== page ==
Pygmy Reviews #40 – Sports Documentaries

The Dream Team

One Line Description: A look at the first Dream Team, the 1992 men’s Olympic basketball team

Although there were many imitations later, there is and was only one true Dream Team. The 1992 version featured 11 (!!!) Hall of Famers (and Christian Laettner). It was coached by three more Hall of Famers. Even though Bird and Magic were past their prime, they could still bring it, and most of the rest of the guys were at, or around, their peaks. This was a great documentary that showed how the team came to be, how all the egos and personalities went together and some of what they experienced along the way. It also has the first footage of the legendary scrimmage where Jordan and Magic just went at each other. This is a must see for anyone who is remotely a basketball fan.

Price of Gold

One Line Description: Tonya Harding’s rise, fall and involvement in the assault on Nancy Kerrigan

Pretty much everyone knows a version of the story. Bitter Tonya Harding has Nancy Kerrigan kneecapped before the 1994 Olympics so she can make the team and strive for a gold medal. This documentary is told almost completely from the perspective of Harding. It builds her up as this underdog who had a tough go of it, and it seems to attempt to paint her as someone who was a victim in all of this. But in the end she comes off bitter and not remorseful. She claims to have not been involved in the planning, which most people probably didn’t realize. Kerrigan declined to participate but it is unlikely she could have added much. Most of the people involved seemed pro-Harding, but she herself didn’t do any favors for her reputation. This was a great retelling of something that happened 20 years ago that most people have probably forgotten the details of. This is one of the many stories that would have exploded social media if it happened today.

This is What They Want

One Line Description: Jimmy Connors makes one final run at the 1991 US Open

Jimmy Connors was a darn good tennis players in the ’70s and ‘80s. He is still first all-time in ATP career tournament titles. He won a bunch of US Opens and was a charismatic competitor. John McEnroe was know for his tirades, but Connors was right there with him and was far more ruthless in other ways. This documentary showed an unabashed Connors as the gunslinger he was. The main focus of the film is Connors’ unexpected run at the 1991 US Open in which he made it to the semifinals with several amazing comebacks. During this run, he essentially derailed the career of up-and-coming American Aaron Krickstein. It was an incredible run that is mostly forgotten at this point because Connors failed to win the tournament. But those who are old enough to have seem Connors peak in the ’70s and ’80s probably remember this vividly. It probably takes at least a casual tennis fan to enjoy this one, but for anyone that is, this will be an enjoyable time.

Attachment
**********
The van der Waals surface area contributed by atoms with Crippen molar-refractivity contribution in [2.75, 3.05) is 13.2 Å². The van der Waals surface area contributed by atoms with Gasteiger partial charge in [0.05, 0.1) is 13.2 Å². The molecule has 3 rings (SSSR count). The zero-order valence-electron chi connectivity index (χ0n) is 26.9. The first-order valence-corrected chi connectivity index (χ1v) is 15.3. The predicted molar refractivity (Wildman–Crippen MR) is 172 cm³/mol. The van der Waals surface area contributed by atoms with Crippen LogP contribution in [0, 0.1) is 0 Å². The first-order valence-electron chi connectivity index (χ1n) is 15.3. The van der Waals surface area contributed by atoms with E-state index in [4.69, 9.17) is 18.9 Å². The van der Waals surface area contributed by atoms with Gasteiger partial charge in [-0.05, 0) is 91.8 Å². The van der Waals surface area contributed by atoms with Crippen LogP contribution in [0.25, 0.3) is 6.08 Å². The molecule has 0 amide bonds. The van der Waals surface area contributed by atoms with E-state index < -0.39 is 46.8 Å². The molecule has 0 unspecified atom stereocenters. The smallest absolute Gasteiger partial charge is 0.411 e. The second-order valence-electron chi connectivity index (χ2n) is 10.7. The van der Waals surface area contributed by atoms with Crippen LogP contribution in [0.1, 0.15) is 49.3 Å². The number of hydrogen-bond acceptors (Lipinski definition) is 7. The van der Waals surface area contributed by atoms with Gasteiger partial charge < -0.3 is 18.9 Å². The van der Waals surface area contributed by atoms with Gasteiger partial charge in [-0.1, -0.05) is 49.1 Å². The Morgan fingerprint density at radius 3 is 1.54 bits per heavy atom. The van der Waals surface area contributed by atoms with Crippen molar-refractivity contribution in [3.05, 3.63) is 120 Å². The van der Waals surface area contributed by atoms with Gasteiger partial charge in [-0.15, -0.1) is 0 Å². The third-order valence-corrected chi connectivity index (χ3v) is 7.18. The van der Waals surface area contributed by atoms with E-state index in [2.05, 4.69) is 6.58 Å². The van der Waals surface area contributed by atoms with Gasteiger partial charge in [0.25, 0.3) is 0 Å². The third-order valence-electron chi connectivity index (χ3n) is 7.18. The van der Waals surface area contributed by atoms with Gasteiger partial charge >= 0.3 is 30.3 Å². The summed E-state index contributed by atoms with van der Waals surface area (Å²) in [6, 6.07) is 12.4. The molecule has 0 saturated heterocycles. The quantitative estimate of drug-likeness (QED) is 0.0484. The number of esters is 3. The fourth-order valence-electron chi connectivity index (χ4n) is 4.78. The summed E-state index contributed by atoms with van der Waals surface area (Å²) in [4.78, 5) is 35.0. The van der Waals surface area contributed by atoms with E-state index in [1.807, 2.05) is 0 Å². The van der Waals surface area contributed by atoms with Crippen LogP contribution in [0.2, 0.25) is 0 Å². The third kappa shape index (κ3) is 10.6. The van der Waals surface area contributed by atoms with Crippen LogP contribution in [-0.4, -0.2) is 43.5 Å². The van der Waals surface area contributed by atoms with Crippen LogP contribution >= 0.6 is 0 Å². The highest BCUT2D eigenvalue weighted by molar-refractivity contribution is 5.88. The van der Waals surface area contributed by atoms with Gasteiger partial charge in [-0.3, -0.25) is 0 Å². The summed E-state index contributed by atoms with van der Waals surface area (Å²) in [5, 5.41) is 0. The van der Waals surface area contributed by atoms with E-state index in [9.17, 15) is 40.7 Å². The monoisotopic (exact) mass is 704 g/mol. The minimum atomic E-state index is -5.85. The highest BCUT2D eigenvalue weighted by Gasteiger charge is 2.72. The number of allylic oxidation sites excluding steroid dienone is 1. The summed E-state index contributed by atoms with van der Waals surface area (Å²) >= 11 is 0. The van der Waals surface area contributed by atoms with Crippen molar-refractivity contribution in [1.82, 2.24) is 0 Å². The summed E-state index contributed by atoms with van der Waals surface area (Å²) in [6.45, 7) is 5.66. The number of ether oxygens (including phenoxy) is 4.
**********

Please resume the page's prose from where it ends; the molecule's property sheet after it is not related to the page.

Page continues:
Survive and Advance

One Line Description: The story of Jim Valvano’s Cinderella 1983 basketball team’s run to the NCAA Championship

Jim Valvano is known for two things, coaching his team to a massive upset in the 1983 championship, and an incredible speech he gave at the 1993 ESPY awards shortly before his death from cancer. This is one of the best 30 for 30 documentaries they have done. It is told mostly from the perspective of Dereck Whittenberg, a senior guard on that team. It did a wonderful job of meshing the 1983 run with Valvano’s later speeches and moments. For people who only knew about the championship game and the ESPY speech, this was a great look at Valvano and how he got there. But the focus was mostly on that 1983 season and the improbable run, and amazing final play to win it all. Valvano never really had success after that, and got into trouble before resigning from NC State, but this is truly a great story to see. Any sports fan should see this one. Simply great.

Big Shot

One Line Description: The story of a phony billionaire who tried to buy the New York Islanders in the mid ’90s.

This was a story that I was pretty much completely unfamiliar with. I am sure I was aware of it at some point but it never stuck. It’s one of the many stories that would have been amazing to see unfold on social media in the current generation. Of course, in the full internet age it’s hard to see this ever happening again. It was remarkable how John Spano lied and made up stuff in his attempt to buy the New York Islanders. The best part of this document is that director Kevin Connolly1 got Spano to sit down and talk about it. This guy was a total scumbag, as demonstrated by the end of the film tags that show what he did after he got out of jail. But this is a remarkable story about a forgotten franchise. Connolly narrates most of it, and unfortunately it doesn’t work, as something about the tone of his voice just takes away from the film. There is very little hockey in this one so it should appeal to a bigger audience. The story is so unique that it’s worth checking out for almost any sports fan. Very enjoyable.

  1. Yes, from Entourage []